Friday, February 29, 2008

UK court case over - now its time to prosecute the companies for illegal labelling

The industry challenge to the UK Infant Formula and Follow-on Formula Regulations at the High Court in London came to an end today with the Judge ruling that companies will have 2 years to bring labels into line with the 2007 version of the Regulations which were due to come into force on 11 January 2008. Companies will have to comply with all other parts of the Regulations immediately.

Baby Milk Action presented evidence to the court suggesting that as labels on the market are non-compliant with the 1995 version of the Regulations and companies have already been warned by Trading Standards they must change these labels, it would have made far more sense to comply directly with the 2007 Regulations.

Now that the ruling has been made, Baby Milk Action is calling for Trading Standards to act to take illegal labels off the market. Both 1995 and 2007 Regulations only allow a limited range of claims on labels. Many of those currently in use are not on the list, including:

* Immunofortis
* Prebiotics and Prebiotic care
* New improved protein balance
* Easily digested

Both the 1995 and 2007 Regulations also prohibit idealizing text and images from labels. Trading Standards have already warned various companies they must change their labels to comply.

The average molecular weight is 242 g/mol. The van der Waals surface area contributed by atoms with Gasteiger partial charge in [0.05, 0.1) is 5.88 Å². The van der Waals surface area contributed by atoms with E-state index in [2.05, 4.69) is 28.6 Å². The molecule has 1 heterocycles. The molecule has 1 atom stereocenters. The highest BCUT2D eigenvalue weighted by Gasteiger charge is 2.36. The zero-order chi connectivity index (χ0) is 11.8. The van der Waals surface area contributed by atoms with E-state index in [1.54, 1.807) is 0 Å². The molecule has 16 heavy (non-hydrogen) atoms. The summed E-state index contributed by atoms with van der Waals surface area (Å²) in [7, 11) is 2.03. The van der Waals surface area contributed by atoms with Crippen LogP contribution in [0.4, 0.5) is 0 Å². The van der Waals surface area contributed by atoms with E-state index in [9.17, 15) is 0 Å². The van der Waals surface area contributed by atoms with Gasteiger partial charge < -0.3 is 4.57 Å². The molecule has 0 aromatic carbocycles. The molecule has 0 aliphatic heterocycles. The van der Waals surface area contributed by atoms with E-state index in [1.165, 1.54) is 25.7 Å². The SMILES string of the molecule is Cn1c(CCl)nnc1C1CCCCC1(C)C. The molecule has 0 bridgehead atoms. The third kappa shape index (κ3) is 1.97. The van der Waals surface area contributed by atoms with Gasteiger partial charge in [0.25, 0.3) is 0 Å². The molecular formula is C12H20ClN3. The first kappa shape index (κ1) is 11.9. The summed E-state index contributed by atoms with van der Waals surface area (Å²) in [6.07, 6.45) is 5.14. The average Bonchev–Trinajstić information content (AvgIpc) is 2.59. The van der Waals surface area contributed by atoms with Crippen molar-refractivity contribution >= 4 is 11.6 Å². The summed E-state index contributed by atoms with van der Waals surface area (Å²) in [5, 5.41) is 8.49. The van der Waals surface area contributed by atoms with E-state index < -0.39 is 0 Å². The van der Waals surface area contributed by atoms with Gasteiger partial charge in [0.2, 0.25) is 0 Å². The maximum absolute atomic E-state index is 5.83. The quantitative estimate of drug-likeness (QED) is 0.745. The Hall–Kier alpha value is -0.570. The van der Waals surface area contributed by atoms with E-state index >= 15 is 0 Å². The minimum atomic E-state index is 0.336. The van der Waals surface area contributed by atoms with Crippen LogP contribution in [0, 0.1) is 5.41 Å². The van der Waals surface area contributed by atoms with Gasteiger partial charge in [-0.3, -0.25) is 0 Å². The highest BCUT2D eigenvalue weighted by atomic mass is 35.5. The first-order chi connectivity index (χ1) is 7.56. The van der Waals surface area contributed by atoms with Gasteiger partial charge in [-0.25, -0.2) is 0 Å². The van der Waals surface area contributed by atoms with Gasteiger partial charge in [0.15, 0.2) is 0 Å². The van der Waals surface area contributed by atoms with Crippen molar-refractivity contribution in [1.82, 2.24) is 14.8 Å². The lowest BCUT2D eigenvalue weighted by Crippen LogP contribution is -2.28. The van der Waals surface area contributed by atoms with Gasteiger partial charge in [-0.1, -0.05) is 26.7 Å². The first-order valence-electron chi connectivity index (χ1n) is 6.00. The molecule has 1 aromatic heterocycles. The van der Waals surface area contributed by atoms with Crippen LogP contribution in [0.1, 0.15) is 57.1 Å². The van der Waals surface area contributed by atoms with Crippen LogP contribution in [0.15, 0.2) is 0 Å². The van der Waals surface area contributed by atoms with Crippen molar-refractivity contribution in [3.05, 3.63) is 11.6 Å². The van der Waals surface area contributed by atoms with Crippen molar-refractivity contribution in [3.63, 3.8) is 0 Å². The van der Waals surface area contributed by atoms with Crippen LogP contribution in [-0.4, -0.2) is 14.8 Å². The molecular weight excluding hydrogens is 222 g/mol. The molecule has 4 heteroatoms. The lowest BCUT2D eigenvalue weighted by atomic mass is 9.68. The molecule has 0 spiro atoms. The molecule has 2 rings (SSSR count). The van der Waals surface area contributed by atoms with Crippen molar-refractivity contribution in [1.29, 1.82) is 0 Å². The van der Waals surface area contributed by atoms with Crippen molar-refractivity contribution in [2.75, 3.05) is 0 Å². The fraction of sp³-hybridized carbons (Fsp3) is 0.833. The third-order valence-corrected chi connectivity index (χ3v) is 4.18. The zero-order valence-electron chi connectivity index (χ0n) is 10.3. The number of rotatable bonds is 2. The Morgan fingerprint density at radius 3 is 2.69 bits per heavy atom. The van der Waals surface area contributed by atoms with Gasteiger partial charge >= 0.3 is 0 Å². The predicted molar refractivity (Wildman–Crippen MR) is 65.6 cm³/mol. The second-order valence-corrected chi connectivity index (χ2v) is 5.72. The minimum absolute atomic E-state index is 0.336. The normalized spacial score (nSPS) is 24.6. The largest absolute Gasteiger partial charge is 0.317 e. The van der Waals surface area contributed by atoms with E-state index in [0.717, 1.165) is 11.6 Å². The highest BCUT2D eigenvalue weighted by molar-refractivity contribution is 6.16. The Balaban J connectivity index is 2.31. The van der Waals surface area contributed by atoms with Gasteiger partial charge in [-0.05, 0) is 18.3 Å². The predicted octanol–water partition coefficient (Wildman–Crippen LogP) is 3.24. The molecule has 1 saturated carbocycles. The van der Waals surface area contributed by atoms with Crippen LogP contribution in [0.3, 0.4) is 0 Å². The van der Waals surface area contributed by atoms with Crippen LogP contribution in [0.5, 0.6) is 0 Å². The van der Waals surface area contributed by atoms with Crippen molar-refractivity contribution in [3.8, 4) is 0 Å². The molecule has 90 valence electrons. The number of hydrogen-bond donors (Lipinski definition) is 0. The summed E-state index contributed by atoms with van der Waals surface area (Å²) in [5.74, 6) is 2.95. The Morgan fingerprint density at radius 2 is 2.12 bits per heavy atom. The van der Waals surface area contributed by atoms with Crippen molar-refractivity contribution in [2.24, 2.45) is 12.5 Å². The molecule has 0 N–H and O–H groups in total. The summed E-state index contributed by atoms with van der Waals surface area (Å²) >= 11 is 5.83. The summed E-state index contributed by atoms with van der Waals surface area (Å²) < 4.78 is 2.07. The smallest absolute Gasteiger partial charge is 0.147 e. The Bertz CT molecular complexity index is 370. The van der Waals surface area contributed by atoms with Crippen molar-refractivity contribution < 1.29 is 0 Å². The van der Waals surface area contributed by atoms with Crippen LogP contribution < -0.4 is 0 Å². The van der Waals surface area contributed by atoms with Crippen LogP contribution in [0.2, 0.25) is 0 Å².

Mike Brady, Campaigns and Networking Coordinator at Baby Milk Action said: "This will hopefully be a hollow victory for the companies as we have been able to present evidence to the court showing that labels on the market are non-compliant with both the 1995 and 2007 version of the Regulations. Companies introduced new labels from April 2007 after being reminded of the these provisions by the authorities, but have not removed all non-compliant claims, so let us hope they will now move to prosecute. The public have been subjected to this misleading promotion for far too long.

"We did want the 2007 labelling provisions to come into force so companies would bring their warnings and instructions into line with the Food Standards Agency guidance to parents to reduce the risks of possible contamination with harmful bacteria. The FSA introduced their guidance to parents in 2005 and it is very troubling that companies have won this delay until 2010 - this unwillingness to provide essential information shows the contempt with which companies treat those parents who do use formula."

Full press release will be available on the Baby Milk Action website shortly. See:


Anonymous said...

I look forward to reading what we can do practically now about the Regs. I am not entirely sure what is coming into effect and what isn't. For instance, are we able to complain about shops that don't keep the infant and follow-on formulas separate?

Mike Brady said...

This is a good guestion. The Guidance Notes that accompany the law, where this requirement is explicitly stated, have not yet been issued as the consultation has only recently finished. I'll report when they are published.

Certainly report anything that you think may be a violation to: